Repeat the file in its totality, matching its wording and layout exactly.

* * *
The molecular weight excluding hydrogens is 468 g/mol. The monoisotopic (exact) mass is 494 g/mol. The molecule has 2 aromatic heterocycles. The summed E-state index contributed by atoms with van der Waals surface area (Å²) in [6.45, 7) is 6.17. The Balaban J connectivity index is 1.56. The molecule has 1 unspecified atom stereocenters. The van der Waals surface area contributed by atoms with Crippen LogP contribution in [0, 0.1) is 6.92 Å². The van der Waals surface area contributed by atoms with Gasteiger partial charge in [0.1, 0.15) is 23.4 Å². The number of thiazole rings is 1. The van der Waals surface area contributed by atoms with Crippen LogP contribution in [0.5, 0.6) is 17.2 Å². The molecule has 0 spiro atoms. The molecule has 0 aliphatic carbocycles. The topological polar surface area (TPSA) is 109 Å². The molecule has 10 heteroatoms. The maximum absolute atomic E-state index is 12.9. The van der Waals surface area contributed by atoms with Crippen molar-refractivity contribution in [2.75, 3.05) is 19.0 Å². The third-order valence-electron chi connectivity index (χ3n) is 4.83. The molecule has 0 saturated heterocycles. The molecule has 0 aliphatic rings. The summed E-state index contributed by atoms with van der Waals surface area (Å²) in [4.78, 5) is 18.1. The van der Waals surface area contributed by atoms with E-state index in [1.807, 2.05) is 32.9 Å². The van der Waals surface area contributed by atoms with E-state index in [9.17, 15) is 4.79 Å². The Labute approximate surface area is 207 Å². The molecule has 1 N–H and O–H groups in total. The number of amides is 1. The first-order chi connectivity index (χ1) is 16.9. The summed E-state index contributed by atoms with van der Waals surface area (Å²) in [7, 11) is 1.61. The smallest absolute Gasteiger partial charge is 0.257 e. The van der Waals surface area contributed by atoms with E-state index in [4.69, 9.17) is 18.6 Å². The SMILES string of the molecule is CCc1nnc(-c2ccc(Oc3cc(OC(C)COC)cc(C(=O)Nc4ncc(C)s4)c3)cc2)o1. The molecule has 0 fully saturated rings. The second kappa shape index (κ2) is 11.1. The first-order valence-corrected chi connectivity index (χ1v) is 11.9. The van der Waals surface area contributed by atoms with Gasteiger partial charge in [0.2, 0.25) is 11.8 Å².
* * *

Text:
The molecular weight excluding hydrogens is 468 g/mol. The monoisotopic (exact) mass is 494 g/mol. The molecule has 2 aromatic heterocycles. The summed E-state index contributed by atoms with van der Waals surface area (Å²) in [6.45, 7) is 6.17. The Balaban J connectivity index is 1.56. The molecule has 1 unspecified atom stereocenters. The van der Waals surface area contributed by atoms with Crippen LogP contribution in [0, 0.1) is 6.92 Å². The van der Waals surface area contributed by atoms with Gasteiger partial charge in [0.1, 0.15) is 23.4 Å². The number of thiazole rings is 1. The van der Waals surface area contributed by atoms with Crippen LogP contribution in [0.5, 0.6) is 17.2 Å². The molecule has 0 spiro atoms. The molecule has 0 aliphatic carbocycles. The topological polar surface area (TPSA) is 109 Å². The molecule has 10 heteroatoms. The maximum absolute atomic E-state index is 12.9. The van der Waals surface area contributed by atoms with Crippen molar-refractivity contribution in [2.75, 3.05) is 19.0 Å². The third-order valence-electron chi connectivity index (χ3n) is 4.83. The molecule has 0 saturated heterocycles. The molecule has 0 aliphatic rings. The summed E-state index contributed by atoms with van der Waals surface area (Å²) in [4.78, 5) is 18.1. The van der Waals surface area contributed by atoms with E-state index in [1.807, 2.05) is 32.9 Å². The van der Waals surface area contributed by atoms with E-state index in [9.17, 15) is 4.79 Å². The Labute approximate surface area is 207 Å². The molecule has 1 N–H and O–H groups in total. The number of amides is 1. The first-order chi connectivity index (χ1) is 16.9. The summed E-state index contributed by atoms with van der Waals surface area (Å²) in [7, 11) is 1.61. The smallest absolute Gasteiger partial charge is 0.257 e. The van der Waals surface area contributed by atoms with E-state index in [4.69, 9.17) is 18.6 Å². The SMILES string of the molecule is CCc1nnc(-c2ccc(Oc3cc(OC(C)COC)cc(C(=O)Nc4ncc(C)s4)c3)cc2)o1. The molecule has 0 fully saturated rings. The second kappa shape index (κ2) is 11.1. The first-order valence-corrected chi connectivity index (χ1v) is 11.9. The van der Waals surface area contributed by atoms with Gasteiger partial charge in [0.2, 0.25) is 11.8 Å².